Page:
QUINCY (WGEM) — Tri-State Catholics will commemorate the 122nd anniversary of Father Augustine Tolton’s death with a pilgrimage procession on Saturday.
The office of the Diocese of Springfield states that the mile-long pilgrimage procession will begin at 9 a.m. at the statue of Father Tolton outside St. Peter Catholic School at 2500 Maine St.
After a few words of welcome and explanation, followed by a prayer, the pilgrimage procession will process along the south side of Maine Street where it will cross onto the east side of South 33rd Street. It will then process along the east side of South 33rd Street until it reaches St. Peter Catholic Cemetery.
After entering the cemetery, the procession will stop at the grave of Father Tolton for the celebration of Morning Prayer at 9:30 a.m., which is composed of Psalms, a reading from Scripture, petitions, and song. After Morning Prayer, the pilgrims will pray for vocations to the priesthood and more ordinations of priests through Father Tolton’s intercession and for his canonization as a saint. The pilgrimage procession will conclude with the singing of “Holy God, We Praise Thy Name,” Father Tolton’s favorite song.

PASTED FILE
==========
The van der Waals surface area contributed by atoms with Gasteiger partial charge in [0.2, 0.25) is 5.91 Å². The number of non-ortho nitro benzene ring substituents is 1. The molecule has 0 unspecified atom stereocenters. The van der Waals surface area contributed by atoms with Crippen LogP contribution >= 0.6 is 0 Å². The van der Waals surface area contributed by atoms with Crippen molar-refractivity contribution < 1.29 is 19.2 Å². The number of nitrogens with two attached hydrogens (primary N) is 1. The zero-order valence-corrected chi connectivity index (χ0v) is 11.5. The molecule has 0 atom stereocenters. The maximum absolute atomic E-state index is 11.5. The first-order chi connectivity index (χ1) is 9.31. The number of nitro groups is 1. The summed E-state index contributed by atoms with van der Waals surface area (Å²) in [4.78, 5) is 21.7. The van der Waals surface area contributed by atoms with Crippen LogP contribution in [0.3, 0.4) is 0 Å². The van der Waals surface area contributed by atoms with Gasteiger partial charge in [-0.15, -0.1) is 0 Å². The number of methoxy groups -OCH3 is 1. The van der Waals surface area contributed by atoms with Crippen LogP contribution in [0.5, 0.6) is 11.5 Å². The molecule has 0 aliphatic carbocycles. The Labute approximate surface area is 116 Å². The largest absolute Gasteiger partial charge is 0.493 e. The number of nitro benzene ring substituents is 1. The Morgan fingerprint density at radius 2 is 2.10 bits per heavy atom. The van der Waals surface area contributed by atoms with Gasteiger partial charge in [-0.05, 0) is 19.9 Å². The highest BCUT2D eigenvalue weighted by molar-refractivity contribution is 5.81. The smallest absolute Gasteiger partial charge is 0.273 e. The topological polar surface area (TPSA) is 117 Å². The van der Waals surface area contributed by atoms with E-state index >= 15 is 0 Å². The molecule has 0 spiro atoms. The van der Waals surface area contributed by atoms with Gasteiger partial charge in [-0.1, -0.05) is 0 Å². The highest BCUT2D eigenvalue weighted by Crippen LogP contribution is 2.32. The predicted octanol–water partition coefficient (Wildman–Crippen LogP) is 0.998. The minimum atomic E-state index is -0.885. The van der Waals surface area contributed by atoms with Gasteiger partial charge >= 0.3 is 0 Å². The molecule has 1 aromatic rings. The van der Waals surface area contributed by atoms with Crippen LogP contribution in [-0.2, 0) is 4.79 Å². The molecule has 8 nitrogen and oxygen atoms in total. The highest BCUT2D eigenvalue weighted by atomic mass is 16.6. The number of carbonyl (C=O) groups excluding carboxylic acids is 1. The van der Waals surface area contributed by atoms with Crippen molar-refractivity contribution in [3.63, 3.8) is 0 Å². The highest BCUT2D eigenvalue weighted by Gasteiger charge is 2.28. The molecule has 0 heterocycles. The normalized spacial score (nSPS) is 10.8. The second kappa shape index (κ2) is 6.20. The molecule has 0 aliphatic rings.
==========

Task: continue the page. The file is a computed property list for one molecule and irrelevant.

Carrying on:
Those who wish to participate in the Morning Prayer but cannot walk in the procession are invited to park near the cemetery to meet the procession at the grave — because of the small size of the cemetery, no one should park in the cemetery itself.
Chairs and bottled water will be provided at the cemetery for those who wish to participate in the Morning Prayer.
Born a slave in Missouri, Father Tolton and his family escaped to Quincy. He later became the nation’s first black priest, serving in Quincy and Chicago.
Father Tolton died in Chicago on July 9, 1897 and is interred in St. Peter Cemetery in Quincy, where he was raised and from where he left to study for the priesthood in Rome. He returned to Quincy as a priest in 1886 and ministered in the Gem City until he left for Chicago in 1889. The cause for the canonization of Father Tolton is under way. He was declared “Venerable” last month by Pope Francis making him two steps away from being declared a saint. Father Tolton is the nation’s first black priest.